The session also featured a striking presentation by UNCC's Suzanne Leland on succession planning for local governments, and a paper by Cook, Stavisky, et al which explored the intersections of tech, policy, management, and law in the electoral future of New York state. At the same time, MEDSL's Charles Stewart and BU Law School’s Christina James presented work in a concurrent session explaining changes in election laws post-2020.

Also worth mentioning was a Thursday roundtable on Philanthropy and Elections, which featured North Carolina Election Director Karen Brinson Bell and Christian Grose, the academic director of USC's Schwarzenegger Center. During a moderated session by Mitchell Brown, Bell was clear about what was required: "We need to fund elections." Or, as Dr. Grose put it: "If you don’t like philanthropic funds being used to support election infrastructure and administration, increase the state budget for elections."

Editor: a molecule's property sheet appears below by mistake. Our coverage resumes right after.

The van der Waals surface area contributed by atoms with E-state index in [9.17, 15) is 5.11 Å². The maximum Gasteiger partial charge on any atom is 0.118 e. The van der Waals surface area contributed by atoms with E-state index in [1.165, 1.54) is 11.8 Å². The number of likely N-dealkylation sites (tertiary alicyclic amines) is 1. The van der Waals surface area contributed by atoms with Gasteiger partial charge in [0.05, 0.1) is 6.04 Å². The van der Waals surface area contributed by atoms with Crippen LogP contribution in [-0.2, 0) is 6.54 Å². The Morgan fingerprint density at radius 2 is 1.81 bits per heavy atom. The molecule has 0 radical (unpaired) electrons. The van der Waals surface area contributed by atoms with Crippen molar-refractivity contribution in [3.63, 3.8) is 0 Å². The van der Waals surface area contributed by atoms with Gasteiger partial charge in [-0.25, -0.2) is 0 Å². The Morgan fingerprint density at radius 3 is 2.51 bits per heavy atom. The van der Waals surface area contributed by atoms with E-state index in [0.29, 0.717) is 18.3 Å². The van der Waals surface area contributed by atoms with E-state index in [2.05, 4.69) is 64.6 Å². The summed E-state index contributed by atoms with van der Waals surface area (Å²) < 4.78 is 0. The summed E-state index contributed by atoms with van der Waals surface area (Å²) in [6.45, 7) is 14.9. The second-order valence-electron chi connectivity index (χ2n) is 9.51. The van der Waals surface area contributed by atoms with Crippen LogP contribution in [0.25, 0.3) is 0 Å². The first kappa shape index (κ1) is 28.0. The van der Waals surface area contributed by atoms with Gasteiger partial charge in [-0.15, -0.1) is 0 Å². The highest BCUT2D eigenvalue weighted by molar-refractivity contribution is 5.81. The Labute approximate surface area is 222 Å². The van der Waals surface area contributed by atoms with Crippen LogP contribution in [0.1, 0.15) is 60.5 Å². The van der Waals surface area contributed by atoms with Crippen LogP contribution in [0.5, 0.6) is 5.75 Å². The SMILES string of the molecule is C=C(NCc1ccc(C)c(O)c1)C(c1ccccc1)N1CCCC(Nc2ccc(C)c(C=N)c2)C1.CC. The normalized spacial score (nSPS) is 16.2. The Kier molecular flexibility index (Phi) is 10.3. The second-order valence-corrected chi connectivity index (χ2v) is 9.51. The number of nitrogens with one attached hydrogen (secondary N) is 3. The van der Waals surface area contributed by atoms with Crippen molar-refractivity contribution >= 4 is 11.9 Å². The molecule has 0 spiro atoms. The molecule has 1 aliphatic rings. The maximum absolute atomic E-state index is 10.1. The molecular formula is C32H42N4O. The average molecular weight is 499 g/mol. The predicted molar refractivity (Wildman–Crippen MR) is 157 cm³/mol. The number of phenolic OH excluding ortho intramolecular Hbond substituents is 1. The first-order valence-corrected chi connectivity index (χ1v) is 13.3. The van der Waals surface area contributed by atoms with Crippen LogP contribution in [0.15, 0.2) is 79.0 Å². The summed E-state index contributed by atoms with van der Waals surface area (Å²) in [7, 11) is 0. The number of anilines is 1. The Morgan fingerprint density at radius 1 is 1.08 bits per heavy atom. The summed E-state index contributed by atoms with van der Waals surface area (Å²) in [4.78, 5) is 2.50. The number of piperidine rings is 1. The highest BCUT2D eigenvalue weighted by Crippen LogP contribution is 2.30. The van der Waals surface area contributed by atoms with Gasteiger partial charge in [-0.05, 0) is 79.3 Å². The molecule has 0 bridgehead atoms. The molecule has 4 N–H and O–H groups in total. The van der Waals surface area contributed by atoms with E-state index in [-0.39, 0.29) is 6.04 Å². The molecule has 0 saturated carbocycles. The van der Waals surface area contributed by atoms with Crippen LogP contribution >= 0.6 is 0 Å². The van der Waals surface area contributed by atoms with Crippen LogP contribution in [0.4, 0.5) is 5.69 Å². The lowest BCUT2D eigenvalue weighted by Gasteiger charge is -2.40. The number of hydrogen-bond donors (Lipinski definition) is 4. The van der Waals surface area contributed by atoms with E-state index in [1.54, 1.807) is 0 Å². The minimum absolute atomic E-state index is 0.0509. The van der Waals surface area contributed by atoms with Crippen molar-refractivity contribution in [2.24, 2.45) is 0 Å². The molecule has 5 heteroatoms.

Walking into the panel space, by the way, was an education in itself. For the first time, I got a real sense of just how many people would be attending the conference. Having attended conferences where the attendees could fit into a small apartment, this room seemed to contain roughly a hundred-plus people. 

The presentations throughout the conference were merely the beginning of the conversation, not the end. In a very polite way, the questions flew both fast and furious. ESRA also features a great deal of candor: one memorable mic drop happened when state election officials mentioned that they had tried to purchase Google and Facebook ads to counteract misinformation with facts. But those platforms–in their own efforts to control the spread of malicious lies–repeatedly presented complicated hoops for officials to jump through, requested personal information, and unwittingly blocked every attempt by the state to rectify the circulating untruths. 

Following lunch came those two words that everybody was waiting to hear: poster session. Well, maybe four words: "poster session and caffeine." The poster round featured heroic presentations by young scholars, and a slightly less heroic performance by the onlookers who had to both pay attention to posters and also balance the double duties of coffee and cheesecake. (It's worth mentioning to anyone who's on the fence regarding electoral science: the food at ESRA conference was quite good. That's the kind of detailed real-time no-holds-barred truth bombs that you can only get here at the MEDSL blog.)